New Jersey is an equitable distribution state, requiring that all marital property be divided fairly — which does not necessarily mean divided equally. Marital property consists of all the assets and debts a married couple acquires either together or as individuals during the marriage.
Retirement accounts are typically one of the major assets married couples have. These accounts are considered marital property if they were acquired during the marriage or if a spouse was added to an existing plan after the marriage.
Couples who divorce as they are nearing retirement need to consider the long-term worth of each asset; trading away retirement assets in order to keep the house may be a sentimental choice but could end up being a foolish financial decision.
Splitting a 401(k) account or other qualified plan requires the preparation of a QDRO (qualified domestic relations order). This order allows for the division of qualified plan assets in a tax-deferred manner for the receiving spouse, and provides that spouse with 60 days in which to roll it over into an IRA without penalty. If you want to take some money out for divorce expenses, you can make a one-time withdrawal before you do a rollover without incurring a 10% penalty, even if you are under age 59 1/2, but you will still have to pay income tax on that withdrawal.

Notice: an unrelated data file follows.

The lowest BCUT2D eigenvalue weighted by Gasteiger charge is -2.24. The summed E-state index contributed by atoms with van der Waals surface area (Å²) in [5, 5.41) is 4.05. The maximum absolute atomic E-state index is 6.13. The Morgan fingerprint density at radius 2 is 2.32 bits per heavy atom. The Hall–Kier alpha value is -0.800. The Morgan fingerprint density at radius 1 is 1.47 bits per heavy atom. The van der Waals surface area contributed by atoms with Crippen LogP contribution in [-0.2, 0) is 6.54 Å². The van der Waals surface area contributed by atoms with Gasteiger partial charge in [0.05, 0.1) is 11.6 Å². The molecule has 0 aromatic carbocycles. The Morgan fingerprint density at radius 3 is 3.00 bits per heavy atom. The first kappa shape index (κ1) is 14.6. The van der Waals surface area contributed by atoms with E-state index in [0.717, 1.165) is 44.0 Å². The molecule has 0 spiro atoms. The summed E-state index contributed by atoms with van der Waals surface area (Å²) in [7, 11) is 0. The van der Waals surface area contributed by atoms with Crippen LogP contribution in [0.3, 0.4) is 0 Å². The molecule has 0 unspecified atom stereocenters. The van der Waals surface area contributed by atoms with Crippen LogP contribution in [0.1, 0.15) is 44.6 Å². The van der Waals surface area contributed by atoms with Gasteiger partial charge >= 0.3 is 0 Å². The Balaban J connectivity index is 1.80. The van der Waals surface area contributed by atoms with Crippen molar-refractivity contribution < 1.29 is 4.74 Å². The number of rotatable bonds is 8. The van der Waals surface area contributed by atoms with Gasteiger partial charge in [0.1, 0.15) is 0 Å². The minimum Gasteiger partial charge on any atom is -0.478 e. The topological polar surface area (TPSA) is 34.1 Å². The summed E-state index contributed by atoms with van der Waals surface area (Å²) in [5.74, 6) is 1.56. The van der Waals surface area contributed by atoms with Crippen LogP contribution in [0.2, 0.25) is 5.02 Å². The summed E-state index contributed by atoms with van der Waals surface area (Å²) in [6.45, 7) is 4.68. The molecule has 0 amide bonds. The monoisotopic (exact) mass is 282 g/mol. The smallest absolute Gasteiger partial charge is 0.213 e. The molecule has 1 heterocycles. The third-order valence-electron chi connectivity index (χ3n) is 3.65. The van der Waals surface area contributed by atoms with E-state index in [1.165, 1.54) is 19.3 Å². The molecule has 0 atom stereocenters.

While Social Security benefits are not subject to division in a divorce, there are some rules that will affect post-divorce income. For example, you cannot collect benefits on your ex-spouse’s record after a divorce unless the marriage lasted more than 10 years and you are over age 62. If your ex-spouse dies, you may be eligible for survivor benefits (100% of your ex’s benefits) provided the marriage lasted 10 years, you are at least 60, and you are not already entitled to benefits equal to or greater than your ex-spouse’s benefits.
If both spouses are already retired, you need to approach the division of retirement assets with care. There are several decisions to be made, such as how any loans against retirement accounts should be repaid, whether or not there will be survivor benefits for one ex-spouse if the other dies first, and more.
You can rely on Murphy & Cistaro to skillfully negotiate and mediate your issues to a satisfactory resolution. Should the need arise, you can also count on our experience for being aggressive litigators if the situation calls for a more assertive response. Contact us today for your free consultation.